Formatted question description: https://leetcode.ca/all/1163.html

# 1163. Last Substring in Lexicographical Order (Hard)

Given a string s, return the last substring of s in lexicographical order.

Example 1:

Input: "abab"
Output: "bab"
Explanation: The substrings are ["a", "ab", "aba", "abab", "b", "ba", "bab"]. The lexicographically maximum substring is "bab".


Example 2:

Input: "leetcode"
Output: "tcode"


Note:

1. 1 <= s.length <= 10^5
2. s contains only lowercase English letters.

Companies:
Mathworks

Related Topics:
String

## Solution 1. Brute Force

First, find the greatest character, with which the answer must start.

Push all the indexes of that character into a candidate vector, which are all the possible solutions.

Note that considering the case "a............a", we only push if the character before the current index is not also the greatest character. This is because in that case, the previous index must yield better result than the current index (For example, for "ddab" and "dab", we don’t need to consider "dab").

Now we have all the possible start indexes, we continue to look at the 2nd, 3rd, … characters after the start indexes.

• If this start index can’t afford len characters after it but others can, it should be ignored.
• For each start indexes n, we look at the s[n + len], and find the greatest character. We only keep the start indexes that has the greatest character we just found at s[n + len].

As we extending the len, the size of the available start indexes gets smaller and smaller until it becomes 1. The last start index left is the start index of the answer.

// OJ: https://leetcode.com/problems/last-substring-in-lexicographical-order/

// Time: O(VL) where V is the length of v and L is the max possible len.
//       It is strictly smaller than O(N^2)
// Space: O(N)
class Solution {
public:
string lastSubstring(string s) {
int start = 0, N = s.size();
for (int i = 0; i < N; ++i) {
if (s[i] > s[start]) start = i;
}
vector<int> v;
for (int i = start; i < N; ++i) {
if (s[i] == s[start] && (i == 0 || s[i - 1] != s[start])) v.push_back(i);
}
for (int len = 1; len <= N && v.size() > 1; ++len) {
vector<int> next;
char c = 'a';
for (int n : v) {
if (n + len >= N || s[n + len] < c) continue;
if (s[n + len] > c) {
next.clear();
c = s[n + len];
}
next.push_back(n);
}
v = next;
}
return s.substr(v);
}
};


## Solution 2. Brute Force

For a substring A and all its prefix substrings, A must be the one lexicographically largest. So we don’t need to consider the prefix substrings of A.

So for this question, we only need to consider the N suffix substrings of s.

We just brute-forcely compare all the suffix strings.

One optimization we do for the "a.....a" case is if (i + j == N) break. My reasoning is as follows.

When i + j == N, the string i is of pattern ABA, where j is the start index of the second string segment A.

Example

 i           j
[ddac](abac)[ddac]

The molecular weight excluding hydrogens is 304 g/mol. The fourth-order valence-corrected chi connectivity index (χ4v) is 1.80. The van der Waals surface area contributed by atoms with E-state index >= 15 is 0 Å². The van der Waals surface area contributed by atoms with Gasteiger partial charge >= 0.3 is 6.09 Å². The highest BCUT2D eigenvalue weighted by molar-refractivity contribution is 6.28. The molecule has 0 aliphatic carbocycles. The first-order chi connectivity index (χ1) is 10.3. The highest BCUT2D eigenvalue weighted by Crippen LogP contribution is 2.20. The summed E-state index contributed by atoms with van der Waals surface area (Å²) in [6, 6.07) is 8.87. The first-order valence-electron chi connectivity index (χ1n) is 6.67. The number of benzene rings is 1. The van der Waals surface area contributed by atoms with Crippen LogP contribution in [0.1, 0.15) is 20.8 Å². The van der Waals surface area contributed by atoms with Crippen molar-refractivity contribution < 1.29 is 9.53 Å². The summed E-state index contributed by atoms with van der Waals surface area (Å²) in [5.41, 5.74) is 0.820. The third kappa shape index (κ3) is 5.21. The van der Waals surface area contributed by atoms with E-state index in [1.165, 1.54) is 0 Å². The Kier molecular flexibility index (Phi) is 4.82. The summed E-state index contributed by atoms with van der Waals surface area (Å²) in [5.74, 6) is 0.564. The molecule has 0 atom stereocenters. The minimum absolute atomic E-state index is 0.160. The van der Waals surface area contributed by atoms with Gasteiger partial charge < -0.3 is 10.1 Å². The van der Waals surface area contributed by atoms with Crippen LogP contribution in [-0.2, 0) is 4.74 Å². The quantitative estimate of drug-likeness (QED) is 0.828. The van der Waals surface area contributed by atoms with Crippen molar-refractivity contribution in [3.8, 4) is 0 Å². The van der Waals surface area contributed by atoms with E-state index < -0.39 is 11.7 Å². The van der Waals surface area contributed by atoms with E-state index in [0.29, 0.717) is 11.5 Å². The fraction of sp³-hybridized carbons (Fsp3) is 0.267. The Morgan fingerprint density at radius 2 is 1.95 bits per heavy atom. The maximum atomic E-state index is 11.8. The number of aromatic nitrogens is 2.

Note that string A and B won’t have any character greater than s[i] because otherwise i will be moved to that greater character first.

Since we’ve already moved to s[j], it means there is no better solution between i+1 and j - 1. So we only need to think about the indexes after j. For each k in [j + 1, N), we can find a counterpart t in [i + 1, i + N - j), and string t must be better than string k since they have the same prefix and string t is longer. And because string t is no better than string i, so we can ignore all indexes after j.

Note that this optimization can’t pass test case "a....ab" though.

// OJ: https://leetcode.com/problems/last-substring-in-lexicographical-order/

// Time: O(N^2)
// Space: O(1)
// Ref: https://leetcode.com/problems/last-substring-in-lexicographical-order/discuss/360957/C%2B%2B-Brute-Force
class Solution {
public:
string lastSubstring(string s) {
int start = 0, N = s.size(), j;
for (int i = 1; i < N; ++i) {
for (j = 0; i + j < N; ++j) {
if (s[start + j] == s[i + j]) continue;
start = s[start + j] > s[i + j] ? start : i;
break;
}
if (i + j == N) break;
}
return s.substr(start);
}
};


## Solution 3. Brute Force

Same idea as Solution 2 but with different optimization.

We skip the start index i if both s[i] and s[i - 1] are the same as s[start] where start is the best start index currently found.

It’s because in that case string i - 1 must be lexicographically larger than string i.

This solution can pass the test case "a....ab".

// OJ: https://leetcode.com/problems/last-substring-in-lexicographical-order/

// Time: O(N^2)
// Space: O(1)
class Solution {
public:
string lastSubstring(string s) {
int start = 0, N = s.size();
for (int i = 1; i < N; ++i) {
if (s[i] == s[start] && s[i - 1] == s[start]) continue;
for (int j = 0; i + j < N; ++j) {
if (s[start + j] == s[i + j]) continue;
start = s[start + j] > s[i + j] ? start : i;
break;
}
}
return s.substr(start);
}
};


Java

class Solution {
public String lastSubstring(String s) {
char maxChar = 'a';
int length = s.length();
int index = length - 1;
for (int i = length - 1; i >= 0; i--) {
char c = s.charAt(i);
if (c > maxChar) {
index = i;
maxChar = c;
} else if (c == maxChar) {
if (i > 0 && c == s.charAt(i - 1))
continue;
int temp = index;
index = i;
for (int j = i, k = temp; j < length && k < length; j++, k++) {
if (s.charAt(j) < s.charAt(k)) {
index = temp;
break;
} else if (s.charAt(j) > s.charAt(k))
break;
}
}
}
return s.substring(index);
}
}